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Of Innocence and Experience Franz LISZT (1811-1886) Piano Sonata in B minor, S. 178 (1849-53) [30:31] Robert SCHUMANN (1810-1856)
Kinderszenen, Op. 15 (1838) [19:21] Ludwig van BEETHOVEN (1770-1827) Sonata No. 23 in F minor, Op. 57 “Appassionata” (1804/06) [25:36]
Kristian Ofstad Lindberg (piano)
rec. November 2019, Sofienberg Church, Norway.
Reviewed in SACD stereo. 2L RECORDS 2L161SACD [75:27]
Kristian Ofstad Lindberg won the Norwegian Young Pianists Competition in 1997 at the age of 17, took first prize at the International Grieg Concours in Oslo in 2007 and won the Levin prize in 2012. He has appeared on the Harmonia Mundi label, but from what I’ve seen this release is his first major solo recording.
You would expect at the very least solid performances from a player with this kind of pedigree, but this is musicianship at the highest level, both artistic and technical. Liszt’s Sonata in B minor has been recorded by all the great pianists, and for a reasonably recent modern comparison I would pick Paul Lewis on Harmonia Mundi (review). Both players are exceptional in the first movement: hard-hitting but pin-sharp accurate and always holding onto that feel of poetry in the music no matter how dramatic and turbulent things become. Climaxes need to be transcendent and Lindberg excels, helped by a recording that gives you the feeling the instrument has been moved into your living room. Timings between Lindberg and Lewis are as close as to make no difference. I think Lindberg’s pedalling is more subtle and refined in the central Andante sostenuto, and the depth of tone in the piano sound is toothsome to say the least, with the definition in those lower chords something you just want to dive into and bottle. Lindberg can pull the music around as required, but remains tasteful even when Liszt himself is pushing those boundaries. The rich acoustic plays its role in the final movement’s staccato passages and swirling textures, but there is still plenty of clarity, and this is a disc you will want with you when sampling new H-Fi, Lindberg delivering those climactic moments in a way that will have people gathering around in the shop in admiration.
Schumann’s Kinderszenen is lighter in tone, and Lindberg proves himself perfectly equipped to create lyrical expressiveness and that playfully translucent sound that this collection demands. If there is a version of this music I return to then it’s Radu Lupu’s Decca recording that draws me back more often than not (review). The piano sound is not as rounded and ‘complete’ as with this 2L recording, and I was happy to hear that Lindberg need have no fear from this or in fact any other competitor. Choosing preferences by such close margins can take us down rabbit holes of decreasing value. Lindberg takes his time where he feels the need, and pushes on without overdue haste where Schumann is reflecting the knockabout fun of innocent games. I can’t imagine anyone not being charmed and delighted by such an authentically honest and richly sensitive performance.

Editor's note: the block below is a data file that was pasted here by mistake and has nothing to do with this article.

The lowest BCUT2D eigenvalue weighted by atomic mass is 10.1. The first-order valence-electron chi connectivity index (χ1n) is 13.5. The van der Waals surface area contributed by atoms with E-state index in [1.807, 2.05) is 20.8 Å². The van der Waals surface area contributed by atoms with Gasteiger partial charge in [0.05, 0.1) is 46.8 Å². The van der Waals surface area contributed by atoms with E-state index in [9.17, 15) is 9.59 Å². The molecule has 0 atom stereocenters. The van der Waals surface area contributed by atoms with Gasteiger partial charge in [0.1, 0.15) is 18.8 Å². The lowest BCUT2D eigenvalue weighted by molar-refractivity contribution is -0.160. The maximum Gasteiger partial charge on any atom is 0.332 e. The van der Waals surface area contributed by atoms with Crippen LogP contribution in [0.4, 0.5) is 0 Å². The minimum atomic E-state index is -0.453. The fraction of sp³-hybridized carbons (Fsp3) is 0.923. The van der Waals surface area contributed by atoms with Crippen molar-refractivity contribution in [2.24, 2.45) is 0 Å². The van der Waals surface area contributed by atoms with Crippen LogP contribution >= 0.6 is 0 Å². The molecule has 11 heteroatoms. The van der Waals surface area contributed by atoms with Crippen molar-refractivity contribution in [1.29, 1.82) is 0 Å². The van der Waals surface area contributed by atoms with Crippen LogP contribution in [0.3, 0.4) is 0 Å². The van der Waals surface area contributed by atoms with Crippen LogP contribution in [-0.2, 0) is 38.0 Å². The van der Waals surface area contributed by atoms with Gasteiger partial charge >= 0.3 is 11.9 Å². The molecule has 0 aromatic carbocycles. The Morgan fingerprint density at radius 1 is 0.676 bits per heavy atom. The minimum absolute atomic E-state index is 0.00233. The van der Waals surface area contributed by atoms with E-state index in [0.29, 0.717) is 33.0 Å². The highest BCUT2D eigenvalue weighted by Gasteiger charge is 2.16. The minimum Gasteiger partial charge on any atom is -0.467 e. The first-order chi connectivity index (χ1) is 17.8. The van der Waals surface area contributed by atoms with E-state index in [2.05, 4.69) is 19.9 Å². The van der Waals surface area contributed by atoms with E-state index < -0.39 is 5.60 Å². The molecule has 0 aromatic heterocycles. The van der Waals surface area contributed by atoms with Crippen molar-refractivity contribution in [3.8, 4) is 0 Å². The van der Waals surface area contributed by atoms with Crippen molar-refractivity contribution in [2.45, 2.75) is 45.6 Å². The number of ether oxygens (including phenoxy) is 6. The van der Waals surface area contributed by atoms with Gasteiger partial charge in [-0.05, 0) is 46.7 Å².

Beethoven’s Appassionata sonata is another pianistic warhorse, but by this time we’re only too keen to hear what Lindberg will make of it. This is very much a work of darkness and light, and Lindberg brings out both, contrasting the turmoil of the first movement with luminosity in the second - where Beethoven allows it. There is a theatrical feel to the first movement which is delivered emphatically here, but also with a hint of restraint: a recognition that the real storm has to be held in reserve for the final cataclysmic Allegro, ma non troppo, that last instruction from Beethoven by way of return a recognition that even here the notes need their space to have their fullest impact. Igor Levit has recently taken the laurels as top Beethoven pianist on recordings at the moment with his set on Sony Classics (review), and with his brisker tempi he is indeed spectacular in the Appassionata. Once again I find it impossible to declare an absolute preference, there being a place for both depending on the mood you want to conjure - fire and ice from Levit, or a more human scale, with eloquence and tragedy and that Beethovenian fist at the forehead from Lindberg. With that fantastic piano sound and a feel of late-night profundity it’s Lindberg I find more persuasive at time of writing. Tomorrow I might equally need Levit’s superhuman inspiration, but the conclusion is once again that Kristian Ofstad Lindberg can take on all competitors in a field that shouldn’t really be in competition with itself at all.
Despite the familiarity of the repertoire here, this is still one of the best piano recitals and piano recordings I’ve heard for a long time, so go ahead, turn up the volume and test your Hi-Fi on this one. You won’t be disappointed.